Referring to the drawings, in particular FIG. 1, there is shown a fluid flow rate meter according to the present invention, mounted in a fuel line 1 in which the direction of current is as indicated by the arrow. The meter has a housing 2 of, for example, tranparent synthetic plastics material and with a cylindrical configuration. In housing 2, a rotor 3, in the form of a rectangle with a central aperture 4 and shaft stubs 5 and 6 is journalled between, on the one end, a single-thread or multiple-thread worm 7 and a plate-shaped counter-bearing 8 extending transversely through the central aperture in the housing 2. Shaft stubs 5 and 6 of rotor 3 are accommodated for free rotation in bearing cavities in worm 7 and counter-bearing plate 8.
The petrol current in line 1 is forced by worm 7 into the relatively narrow channel, or plurality of channels if the worm is of the multiple-thread type, defined by the worm windings and housing 2. The outlet of the worm channel at rotor 3 encloses with the rotor shaft an angle α which is as much as possible a right angle, i.e., which is as close to 90° as possible, so that in space 9, in which rotor 3 rotates, the fluid flows as much as possible in a radial direction and impinges upon the rotor virtually at right angles. The plate-shaped counter-bearing 8 forms a resistance in petrol line 1 which provides for some thrust in the petrol current with the favourable result that rotor 3 is not forced with its shaft stub 6 into the associated bearing cavity, but, in an axial sense, floats between the opposed bearing cavities in bearing plate 8 and worm 7.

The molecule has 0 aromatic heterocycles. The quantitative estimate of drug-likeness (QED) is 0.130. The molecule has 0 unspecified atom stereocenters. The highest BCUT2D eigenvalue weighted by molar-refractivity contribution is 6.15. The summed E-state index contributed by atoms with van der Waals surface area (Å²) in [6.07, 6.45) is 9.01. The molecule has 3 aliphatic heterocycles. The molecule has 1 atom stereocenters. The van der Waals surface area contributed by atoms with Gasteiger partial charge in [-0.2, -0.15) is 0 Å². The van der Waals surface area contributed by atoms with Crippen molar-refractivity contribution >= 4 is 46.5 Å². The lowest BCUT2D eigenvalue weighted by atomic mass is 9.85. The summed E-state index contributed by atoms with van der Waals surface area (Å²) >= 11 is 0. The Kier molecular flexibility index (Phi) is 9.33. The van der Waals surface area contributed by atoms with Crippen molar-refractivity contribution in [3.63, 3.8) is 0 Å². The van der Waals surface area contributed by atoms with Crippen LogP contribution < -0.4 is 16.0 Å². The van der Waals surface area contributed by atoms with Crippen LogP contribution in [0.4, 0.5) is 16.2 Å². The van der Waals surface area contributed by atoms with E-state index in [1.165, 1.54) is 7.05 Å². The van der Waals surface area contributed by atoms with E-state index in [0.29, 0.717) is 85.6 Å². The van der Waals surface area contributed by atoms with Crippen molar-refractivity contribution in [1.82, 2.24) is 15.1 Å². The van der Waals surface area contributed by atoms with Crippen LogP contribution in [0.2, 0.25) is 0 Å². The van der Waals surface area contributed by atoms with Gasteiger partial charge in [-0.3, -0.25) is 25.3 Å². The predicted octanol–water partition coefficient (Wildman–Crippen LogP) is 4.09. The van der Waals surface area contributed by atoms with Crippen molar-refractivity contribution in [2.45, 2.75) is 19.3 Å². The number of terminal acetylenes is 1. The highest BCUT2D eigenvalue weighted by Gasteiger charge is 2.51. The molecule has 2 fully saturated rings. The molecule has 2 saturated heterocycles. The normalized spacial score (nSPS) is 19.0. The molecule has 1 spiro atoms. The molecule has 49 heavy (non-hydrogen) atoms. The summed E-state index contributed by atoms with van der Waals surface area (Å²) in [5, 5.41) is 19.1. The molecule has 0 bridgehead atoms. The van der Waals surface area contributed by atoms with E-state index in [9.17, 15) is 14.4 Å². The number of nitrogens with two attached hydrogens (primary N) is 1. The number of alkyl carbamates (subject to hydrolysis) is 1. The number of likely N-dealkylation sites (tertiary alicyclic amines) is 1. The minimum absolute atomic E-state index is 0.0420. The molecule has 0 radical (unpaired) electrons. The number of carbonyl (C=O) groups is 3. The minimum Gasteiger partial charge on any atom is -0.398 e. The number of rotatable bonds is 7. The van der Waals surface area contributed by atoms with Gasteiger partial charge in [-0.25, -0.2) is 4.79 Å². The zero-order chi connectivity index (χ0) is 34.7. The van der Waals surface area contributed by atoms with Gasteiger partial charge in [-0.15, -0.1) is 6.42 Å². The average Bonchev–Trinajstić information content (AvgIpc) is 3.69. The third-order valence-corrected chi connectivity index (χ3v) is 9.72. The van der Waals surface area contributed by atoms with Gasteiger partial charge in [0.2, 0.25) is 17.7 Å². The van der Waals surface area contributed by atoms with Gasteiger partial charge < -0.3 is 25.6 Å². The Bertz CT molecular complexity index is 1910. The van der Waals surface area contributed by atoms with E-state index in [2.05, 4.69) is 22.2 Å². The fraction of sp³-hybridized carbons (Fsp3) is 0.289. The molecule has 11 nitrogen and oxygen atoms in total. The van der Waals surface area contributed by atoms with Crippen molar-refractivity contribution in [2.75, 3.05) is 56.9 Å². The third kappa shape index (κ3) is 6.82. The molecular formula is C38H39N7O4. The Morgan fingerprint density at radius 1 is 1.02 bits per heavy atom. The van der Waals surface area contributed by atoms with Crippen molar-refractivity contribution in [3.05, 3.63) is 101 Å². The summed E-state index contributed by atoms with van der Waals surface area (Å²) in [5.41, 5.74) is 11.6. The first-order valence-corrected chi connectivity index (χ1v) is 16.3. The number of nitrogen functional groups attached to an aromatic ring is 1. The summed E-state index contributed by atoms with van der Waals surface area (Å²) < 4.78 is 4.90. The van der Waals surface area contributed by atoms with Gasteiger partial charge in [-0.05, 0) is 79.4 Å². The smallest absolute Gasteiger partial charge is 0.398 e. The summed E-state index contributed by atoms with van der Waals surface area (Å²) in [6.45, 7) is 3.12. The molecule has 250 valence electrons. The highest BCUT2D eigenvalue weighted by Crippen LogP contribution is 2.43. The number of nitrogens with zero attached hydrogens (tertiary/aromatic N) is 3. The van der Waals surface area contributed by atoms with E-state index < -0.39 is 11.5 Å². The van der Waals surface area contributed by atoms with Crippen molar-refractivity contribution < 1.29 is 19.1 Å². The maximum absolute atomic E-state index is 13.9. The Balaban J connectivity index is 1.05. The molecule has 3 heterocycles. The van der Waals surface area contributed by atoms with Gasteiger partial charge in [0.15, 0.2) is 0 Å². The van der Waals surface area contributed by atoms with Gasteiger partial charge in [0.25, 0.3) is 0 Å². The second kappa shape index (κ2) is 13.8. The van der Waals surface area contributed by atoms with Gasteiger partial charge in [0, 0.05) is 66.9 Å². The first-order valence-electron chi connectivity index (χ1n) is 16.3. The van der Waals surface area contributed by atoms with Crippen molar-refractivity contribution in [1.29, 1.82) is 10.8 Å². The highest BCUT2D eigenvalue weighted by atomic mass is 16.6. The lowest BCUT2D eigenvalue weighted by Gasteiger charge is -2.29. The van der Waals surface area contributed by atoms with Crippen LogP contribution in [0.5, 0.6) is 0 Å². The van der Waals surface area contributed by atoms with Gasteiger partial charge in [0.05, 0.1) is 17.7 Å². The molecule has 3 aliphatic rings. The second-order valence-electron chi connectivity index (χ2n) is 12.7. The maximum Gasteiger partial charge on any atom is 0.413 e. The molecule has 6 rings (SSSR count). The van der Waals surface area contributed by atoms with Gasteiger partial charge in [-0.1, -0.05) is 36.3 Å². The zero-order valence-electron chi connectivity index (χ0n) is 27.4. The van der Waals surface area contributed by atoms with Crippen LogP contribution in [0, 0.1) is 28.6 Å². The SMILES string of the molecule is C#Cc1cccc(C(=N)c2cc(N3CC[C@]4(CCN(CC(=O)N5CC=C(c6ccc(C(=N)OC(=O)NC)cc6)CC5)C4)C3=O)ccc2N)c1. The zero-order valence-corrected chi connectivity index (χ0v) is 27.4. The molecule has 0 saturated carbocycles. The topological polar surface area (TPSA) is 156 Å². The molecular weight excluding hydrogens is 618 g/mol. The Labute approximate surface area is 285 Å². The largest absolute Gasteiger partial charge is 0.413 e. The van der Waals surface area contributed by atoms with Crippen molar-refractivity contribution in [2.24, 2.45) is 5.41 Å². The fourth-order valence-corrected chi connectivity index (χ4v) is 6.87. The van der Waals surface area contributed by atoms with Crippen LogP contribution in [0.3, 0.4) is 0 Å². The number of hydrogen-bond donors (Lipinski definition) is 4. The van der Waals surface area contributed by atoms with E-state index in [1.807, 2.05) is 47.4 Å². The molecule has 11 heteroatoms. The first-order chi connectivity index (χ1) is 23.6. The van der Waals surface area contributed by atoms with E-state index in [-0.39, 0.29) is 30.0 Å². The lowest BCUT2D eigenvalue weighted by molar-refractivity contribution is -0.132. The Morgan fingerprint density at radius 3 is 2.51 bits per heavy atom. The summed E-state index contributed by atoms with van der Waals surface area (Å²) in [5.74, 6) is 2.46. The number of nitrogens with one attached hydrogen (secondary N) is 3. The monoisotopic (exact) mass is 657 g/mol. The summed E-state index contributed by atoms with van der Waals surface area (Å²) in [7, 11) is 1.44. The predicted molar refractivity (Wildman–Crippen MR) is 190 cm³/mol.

Housing 2 is provided with diametrically opposed signal sources and receivers, shown diagrammatically, for example, a source of infrared radiation 10 and a receiver 11. A light beam transmitted by transmitter 10 passes through rotor aperture 4 and is periodically interrupted by the rotation of the rotor, so that receiver 11 receives light pulses which further can be converted in known manner into signals representative of the rate of flow of the fluid. The rotor aperture 4 is preferably of rectangular shape, so as to prevent an air bubble from becoming stuck in the opening, which could interfere with the signal transmitted by transmitter 10.
The fluid flow rate meter according to the invention can be mounted in a petrol line 1 in a simple manner, by cutting the petrol line, slipping the tube ends onto the meter housing 2, and fixing these for example by means of clamps, and connecting the necessary electrical and other terminals with calibrated reading or recording instruments. Such a petrol flow rate meter can be made in an inexpensive manner and gives an accurate reading of the instantaneous actual petrol flow to the engine carburettor.